I finished reading a book about marketing and 24 hours later implemented one of the new strategies I learned. Is this too slow to call real time? I’m old enough to remember black and white TV commercials, so it seems fast to me.
The book, by Ryan Holiday, is simply titled Growth Hacker Marketing, after a business strategy that is often applied in high-growth, emerging tech companies and is as an iterative approach to incorporating customer feedback to promote the product. The hacking aspect comes alive as an immediate, just do it and amend on the fly mentality, rather than through traditional, highly planned marketing approaches which employ much testing such as with focus groups before launch.
The author describes the concept elegantly in these two excerpts from the book’s Glossary:
‘the growth hackers’ main task is to build great marketing ideas into the product’
‘growth hacking… customer acquisition techniques that are testable, trackable, and scalable’
Not too far into Growth Hacker Marketing, Eric Reis’ ‘Lean Startup’ philosophy came to my mind, which was fine because in another few pages, it was mentioned by the author. Similar ideas underpin the two – get lots of customer feedback. Get a product out into the hands of users, see what they think and modify the product accordingly to suit their needs. In Growth Hacker Marketing, this goes a little further, to incorporate features into the product so that the users themselves will build awareness of the product and recruit additional users. From here, it’s easy to see how this kind of strategy can lead to a ‘viral’ market campaign – the penultimate goal of many marketing folks.
Ryan Holiday provides may examples in Growth Hacker Marketing of familiar companies that have used growth hacking and even his own experience with promoting a book launch. As he states, this approach to marketing can be applied to anything. I’ve seen examples too. Wattpad is platform to bring readers and writers together. The writers like it because they have access to a number of readers to raise awareness of their product and the readers benefit by finding new fiction. Readers provide feedback to the writers on their stories. Since the writers find benefit in Wattpad, they talk to their writer colleagues who then join, providing more material for the readers.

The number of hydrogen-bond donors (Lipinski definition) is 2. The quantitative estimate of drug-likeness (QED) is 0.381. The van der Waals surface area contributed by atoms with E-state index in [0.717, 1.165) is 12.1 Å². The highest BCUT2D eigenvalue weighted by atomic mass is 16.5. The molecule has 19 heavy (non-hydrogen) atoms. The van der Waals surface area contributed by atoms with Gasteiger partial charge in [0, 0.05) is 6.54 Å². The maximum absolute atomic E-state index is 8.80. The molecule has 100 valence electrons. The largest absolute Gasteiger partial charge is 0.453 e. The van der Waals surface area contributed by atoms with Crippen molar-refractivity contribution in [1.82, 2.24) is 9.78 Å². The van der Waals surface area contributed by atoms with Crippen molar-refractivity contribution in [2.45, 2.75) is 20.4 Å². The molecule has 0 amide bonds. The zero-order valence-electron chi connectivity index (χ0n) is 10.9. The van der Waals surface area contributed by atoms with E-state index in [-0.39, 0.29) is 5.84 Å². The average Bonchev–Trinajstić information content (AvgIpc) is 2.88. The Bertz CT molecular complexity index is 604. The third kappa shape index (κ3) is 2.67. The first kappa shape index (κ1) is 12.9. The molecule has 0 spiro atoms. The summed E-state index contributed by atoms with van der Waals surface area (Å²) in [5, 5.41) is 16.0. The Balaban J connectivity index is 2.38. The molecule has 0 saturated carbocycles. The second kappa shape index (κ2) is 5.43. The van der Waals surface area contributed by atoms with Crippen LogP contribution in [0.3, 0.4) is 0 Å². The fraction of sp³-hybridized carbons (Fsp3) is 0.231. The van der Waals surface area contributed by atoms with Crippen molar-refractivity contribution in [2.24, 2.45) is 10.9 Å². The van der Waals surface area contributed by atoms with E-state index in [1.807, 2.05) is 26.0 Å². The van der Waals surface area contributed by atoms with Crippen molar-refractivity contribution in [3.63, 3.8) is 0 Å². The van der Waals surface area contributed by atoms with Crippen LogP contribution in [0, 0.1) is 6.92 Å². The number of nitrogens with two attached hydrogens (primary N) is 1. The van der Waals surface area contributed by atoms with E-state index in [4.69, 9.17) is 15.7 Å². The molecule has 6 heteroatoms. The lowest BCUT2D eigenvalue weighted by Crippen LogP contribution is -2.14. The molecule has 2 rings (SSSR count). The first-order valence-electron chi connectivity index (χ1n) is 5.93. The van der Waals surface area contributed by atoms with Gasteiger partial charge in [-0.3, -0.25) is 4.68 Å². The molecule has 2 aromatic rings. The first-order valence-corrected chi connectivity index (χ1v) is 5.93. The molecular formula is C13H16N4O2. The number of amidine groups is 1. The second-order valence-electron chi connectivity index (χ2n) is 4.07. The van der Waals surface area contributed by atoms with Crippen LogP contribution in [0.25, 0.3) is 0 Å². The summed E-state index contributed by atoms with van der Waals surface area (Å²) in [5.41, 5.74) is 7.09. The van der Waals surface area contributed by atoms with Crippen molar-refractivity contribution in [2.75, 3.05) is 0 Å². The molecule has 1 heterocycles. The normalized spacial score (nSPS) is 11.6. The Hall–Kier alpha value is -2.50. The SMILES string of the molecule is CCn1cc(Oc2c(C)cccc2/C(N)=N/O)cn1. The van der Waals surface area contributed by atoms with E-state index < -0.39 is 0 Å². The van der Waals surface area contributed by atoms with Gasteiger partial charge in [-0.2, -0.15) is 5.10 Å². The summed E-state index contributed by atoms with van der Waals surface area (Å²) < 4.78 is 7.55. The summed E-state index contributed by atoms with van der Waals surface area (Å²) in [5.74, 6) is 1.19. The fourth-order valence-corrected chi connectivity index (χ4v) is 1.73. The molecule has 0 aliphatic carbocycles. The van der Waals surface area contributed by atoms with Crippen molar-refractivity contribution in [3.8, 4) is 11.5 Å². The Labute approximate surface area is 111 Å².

A related example is Inkitt, an organization (not sure of its structure) which, like Wattpad, is based on a social platform where writers submit their stories and get feedback from each other. The editors at Inkitt then select the best stories to publish on their website, where readers can consume for free. The philosophy espoused by Inkitt is that better reading material can be created as a communal effort, with many eyes on the early stage product, that is adapted and amended based on user (reader) feedback. I became aware of Inkitt because a fellow writer sent a link to me.
How did I use the principles I learned about in Growth Hacker Marketing? I am working on building the membership in a not-for-profit organization. It’s easy enough to articulate who the target audience is but the most efficient way to reach them is less clear. After reading Growth Hacker Marketing, it came to me: the existing members are likely to know who would be interested in joining. Let the existing users draw in other users. And we’ll make it easy for them to do so by sending messages they can simply push out to their friends.
This is an odd sort of a book review, maybe a good example of Growth Hacker Marketing. I’m not sharing a critique of the book so much as my enthusiasm about how I see the book’s message in practice. Perhaps if you read my review, you will be inspired to read the book because this user had a good experience with it, and you’d like to have that sort of experience too.
Well designed and marketed, Ryan Holiday.